Cages and Playspace

Lionhead rabbits thrive in indoor hutches. Each rabbit needs about 18 inches by 30 inches (45 cm by 75 cm) of floor space, with about 15 inches (38 cm) of clearance so it can hop in and out without hitting its ears.

It’s OK to place the litter box underneath the hutch and let poop fall through a metal grate, but make sure the wire making the grate is coated with rubber so your rabbits will not injure their toes.

Lionheads should not be kept outside, in your backyard.

Litter Box

Lionheads are easy to housetrain. Just gather up their poop and place it in their litter box (which you clean and sanitize twice a week), and they will get the idea.


Your Lionhead rabbit has a soft, wooly coat that needs combing (outdoors!) about twice a week.

During the shedding season, which occurs for about a week in the spring and a week in the fall, combing your rabbit every day will greatly reduce shedding around the house.

Molting and Crimping

Lionhead rabbits go through a process called molting where they shed their old fur to make room for new growth.

During this time, it is essential to groom your rabbit:

  • Gently brush your rabbit with a suitable brush every few days to remove loose hair. This will prevent hair from accumulating in your living space.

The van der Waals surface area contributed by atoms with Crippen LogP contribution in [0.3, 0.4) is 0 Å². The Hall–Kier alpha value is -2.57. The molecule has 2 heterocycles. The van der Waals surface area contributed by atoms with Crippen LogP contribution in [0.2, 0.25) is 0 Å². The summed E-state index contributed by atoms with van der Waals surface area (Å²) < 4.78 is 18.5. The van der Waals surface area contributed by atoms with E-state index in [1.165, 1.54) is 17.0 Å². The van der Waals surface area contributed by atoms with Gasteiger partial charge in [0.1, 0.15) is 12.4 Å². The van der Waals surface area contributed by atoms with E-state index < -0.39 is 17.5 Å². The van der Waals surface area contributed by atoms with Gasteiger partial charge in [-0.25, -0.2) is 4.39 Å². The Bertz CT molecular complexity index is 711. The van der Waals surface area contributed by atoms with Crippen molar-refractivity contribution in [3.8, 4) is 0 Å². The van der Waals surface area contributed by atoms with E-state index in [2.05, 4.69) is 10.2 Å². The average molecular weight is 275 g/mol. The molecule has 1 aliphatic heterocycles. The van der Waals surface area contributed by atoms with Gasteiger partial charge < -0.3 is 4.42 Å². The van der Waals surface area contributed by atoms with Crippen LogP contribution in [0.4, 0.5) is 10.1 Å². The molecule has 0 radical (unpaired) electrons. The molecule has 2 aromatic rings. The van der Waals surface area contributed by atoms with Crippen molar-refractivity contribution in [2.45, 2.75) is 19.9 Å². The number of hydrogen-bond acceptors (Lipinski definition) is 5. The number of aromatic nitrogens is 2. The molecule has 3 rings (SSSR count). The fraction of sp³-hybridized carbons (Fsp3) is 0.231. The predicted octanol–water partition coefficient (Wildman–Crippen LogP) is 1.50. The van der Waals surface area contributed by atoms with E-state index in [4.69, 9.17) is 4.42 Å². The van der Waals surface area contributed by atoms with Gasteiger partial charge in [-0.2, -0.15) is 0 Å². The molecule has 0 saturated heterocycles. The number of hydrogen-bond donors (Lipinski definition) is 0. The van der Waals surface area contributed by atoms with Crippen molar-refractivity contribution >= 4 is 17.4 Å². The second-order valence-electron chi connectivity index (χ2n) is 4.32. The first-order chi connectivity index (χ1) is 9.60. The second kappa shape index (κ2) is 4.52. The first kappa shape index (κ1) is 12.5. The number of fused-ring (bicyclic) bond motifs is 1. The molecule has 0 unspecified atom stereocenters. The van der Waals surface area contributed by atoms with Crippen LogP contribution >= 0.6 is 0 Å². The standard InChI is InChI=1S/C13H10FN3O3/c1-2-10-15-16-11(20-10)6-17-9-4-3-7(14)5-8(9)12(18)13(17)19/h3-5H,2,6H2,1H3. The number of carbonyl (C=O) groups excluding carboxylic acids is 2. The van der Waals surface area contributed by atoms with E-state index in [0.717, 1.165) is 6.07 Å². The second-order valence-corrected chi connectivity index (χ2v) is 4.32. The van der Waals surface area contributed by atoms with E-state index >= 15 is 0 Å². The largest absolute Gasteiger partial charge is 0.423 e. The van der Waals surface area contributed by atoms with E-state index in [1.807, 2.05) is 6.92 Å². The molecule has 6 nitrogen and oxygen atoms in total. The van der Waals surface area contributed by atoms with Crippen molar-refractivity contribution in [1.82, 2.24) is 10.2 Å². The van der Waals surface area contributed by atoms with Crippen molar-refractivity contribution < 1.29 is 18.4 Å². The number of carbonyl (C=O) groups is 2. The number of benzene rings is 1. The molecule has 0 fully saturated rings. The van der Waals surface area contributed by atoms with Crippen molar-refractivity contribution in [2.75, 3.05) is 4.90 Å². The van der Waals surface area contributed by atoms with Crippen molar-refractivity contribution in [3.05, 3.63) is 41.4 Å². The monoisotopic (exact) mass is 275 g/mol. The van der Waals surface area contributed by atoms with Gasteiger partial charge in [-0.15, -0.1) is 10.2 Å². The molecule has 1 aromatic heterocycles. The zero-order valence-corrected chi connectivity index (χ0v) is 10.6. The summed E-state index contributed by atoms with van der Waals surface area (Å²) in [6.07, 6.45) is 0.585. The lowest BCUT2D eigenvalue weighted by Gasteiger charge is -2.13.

• Like all rabbits, Lionheads will “crimp” or roll their fur as they groom themselves. This is normal and not a cause for concern, but monitor your rabbit for signs of distress.

Preventing Mats

Tangles and mats can develop in your Lionhead rabbit’s fur if it isn’t groomed regularly.

To prevent mats from forming, follow these tips:

  • Groom your rabbit gently and regularly with a brush designed for rabbits.
  • Take extra caution around the rabbit’s delicate neck, face, and ears when grooming. Avoid pulling on the fur.
  • If mats do occur, carefully clip them out with a pair of blunt-tip scissors. Don’t pull or tug on the mat, as this can cause pain to your rabbit.
Also read: Can I Shave My Lionhead Rabbit?

Health Concerns for Lionhead Rabbits

Lionhead rabbits kept as pets usually live to be 8 to 10 years old, considerably longer than many breeds of larger rabbits, if you follow these rules:

  • Quarantine any new pet rabbits for a month in their own hutch before introducing them as playmates for the Lionhead rabbits they already have. This way they will not transmit bacterial infections or parasites you may not have known about when you got them. Rabbits from breeders, however, are usually safe.
  • Make sure your rabbit always has high-fiber food. This is especially important for pregnant does and females that have just given birth. They can develop a condition called toxemia if they do not get enough food,